ENGLISH 1.5 FORMAL WRITING
By Connor Slattery
All New Zealand Schools Should Abandon NCEA and Follow the Cambridge International Examinations Curriculum!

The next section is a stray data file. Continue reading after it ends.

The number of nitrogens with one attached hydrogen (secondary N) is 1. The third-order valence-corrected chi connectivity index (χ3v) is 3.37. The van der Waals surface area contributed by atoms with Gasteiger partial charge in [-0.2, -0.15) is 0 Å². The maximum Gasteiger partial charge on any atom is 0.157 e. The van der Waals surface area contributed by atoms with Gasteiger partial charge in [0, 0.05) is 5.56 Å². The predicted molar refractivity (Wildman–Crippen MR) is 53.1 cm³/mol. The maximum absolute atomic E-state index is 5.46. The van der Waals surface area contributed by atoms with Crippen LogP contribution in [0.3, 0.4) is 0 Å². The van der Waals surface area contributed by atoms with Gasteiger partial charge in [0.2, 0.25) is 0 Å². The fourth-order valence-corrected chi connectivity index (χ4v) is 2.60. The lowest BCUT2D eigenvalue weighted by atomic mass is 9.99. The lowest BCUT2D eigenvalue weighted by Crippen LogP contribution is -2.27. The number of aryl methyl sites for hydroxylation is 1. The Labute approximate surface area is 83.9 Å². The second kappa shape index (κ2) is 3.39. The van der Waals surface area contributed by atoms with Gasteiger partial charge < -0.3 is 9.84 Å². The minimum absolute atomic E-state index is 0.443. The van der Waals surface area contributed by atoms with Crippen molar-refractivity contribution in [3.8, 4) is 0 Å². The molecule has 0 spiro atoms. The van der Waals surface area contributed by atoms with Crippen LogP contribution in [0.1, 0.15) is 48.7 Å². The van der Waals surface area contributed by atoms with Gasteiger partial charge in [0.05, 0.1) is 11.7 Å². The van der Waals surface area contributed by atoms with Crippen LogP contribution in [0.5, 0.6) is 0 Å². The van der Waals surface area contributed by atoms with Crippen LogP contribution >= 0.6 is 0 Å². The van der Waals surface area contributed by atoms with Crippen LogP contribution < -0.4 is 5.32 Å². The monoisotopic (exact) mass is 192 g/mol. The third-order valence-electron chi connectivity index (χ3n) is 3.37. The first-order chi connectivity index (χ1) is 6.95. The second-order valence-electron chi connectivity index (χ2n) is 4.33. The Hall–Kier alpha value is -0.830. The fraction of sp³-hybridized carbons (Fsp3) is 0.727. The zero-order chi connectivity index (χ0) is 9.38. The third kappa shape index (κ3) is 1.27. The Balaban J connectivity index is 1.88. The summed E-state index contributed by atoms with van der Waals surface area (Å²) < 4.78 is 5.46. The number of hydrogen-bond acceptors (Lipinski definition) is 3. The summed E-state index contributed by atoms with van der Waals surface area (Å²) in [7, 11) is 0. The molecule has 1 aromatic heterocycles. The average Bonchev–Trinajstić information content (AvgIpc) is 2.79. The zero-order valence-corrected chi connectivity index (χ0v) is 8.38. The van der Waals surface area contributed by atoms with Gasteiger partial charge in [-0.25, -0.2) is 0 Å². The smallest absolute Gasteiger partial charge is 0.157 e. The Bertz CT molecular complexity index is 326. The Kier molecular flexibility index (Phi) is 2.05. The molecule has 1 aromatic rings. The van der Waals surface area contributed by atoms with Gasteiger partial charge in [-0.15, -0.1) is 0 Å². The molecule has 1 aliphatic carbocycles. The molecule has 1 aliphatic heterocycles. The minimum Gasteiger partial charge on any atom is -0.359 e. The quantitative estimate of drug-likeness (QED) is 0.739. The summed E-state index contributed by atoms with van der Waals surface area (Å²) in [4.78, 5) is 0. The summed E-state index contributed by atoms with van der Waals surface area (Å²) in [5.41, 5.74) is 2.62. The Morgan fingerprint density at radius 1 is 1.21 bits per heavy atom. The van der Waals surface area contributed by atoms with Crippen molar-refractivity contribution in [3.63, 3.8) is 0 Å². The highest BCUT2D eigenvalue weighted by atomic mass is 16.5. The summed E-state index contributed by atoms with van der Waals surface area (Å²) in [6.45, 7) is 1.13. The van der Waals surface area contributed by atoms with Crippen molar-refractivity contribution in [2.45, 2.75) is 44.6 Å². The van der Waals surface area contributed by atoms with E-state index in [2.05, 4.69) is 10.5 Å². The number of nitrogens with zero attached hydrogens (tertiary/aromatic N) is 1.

The National Certificate of Educational Achievement - or “NCEA” – was introduced earlier this century between 2002 and 2004. Its primary objective is to offer a standard-based, as opposed to norm-based, system for assessment. In evaluating only a student’s self-knowledge and understanding, NCEA promotes mediocrity. With no comparison to more advanced students, the system provides no incentive to excel. The Cambridge International Examinations curriculum consists of an exam at the end of the year for each course. From this exam, the applicants receive their final grade for the subject. This avoids internal work, which NCEA is largely comprised of. Internal assessment often leads to inconsistent marking and unfair biased judgment of student work. The Cambridge International Examinations curriculum, in being a largely exam-based programme, prepares students for tertiary study better than NCEA. I believe the Cambridge International Examinations will provide a more advanced structure and a far superior academically challenging course that NCEA has not successfully implemented. The National Certificate of Educational Achievement deeply encourages a sense of mediocrity among its students. The system is developed and structured in a manner that allows students to “do just enough”. This essentially creates a pattern of settling for low achievement among the average student. In many cases it becomes acceptable for the average student to meet the bare minimum requirements of an assessment to pass. They are aware that in “Achieving” the standard of assessment, they will receive the same number of credits as the next student, who may have received an “Excellence” grade. When comparing two different exam scripts that received an Excellence grade and therefore the same quality of credits, one of the papers may have...
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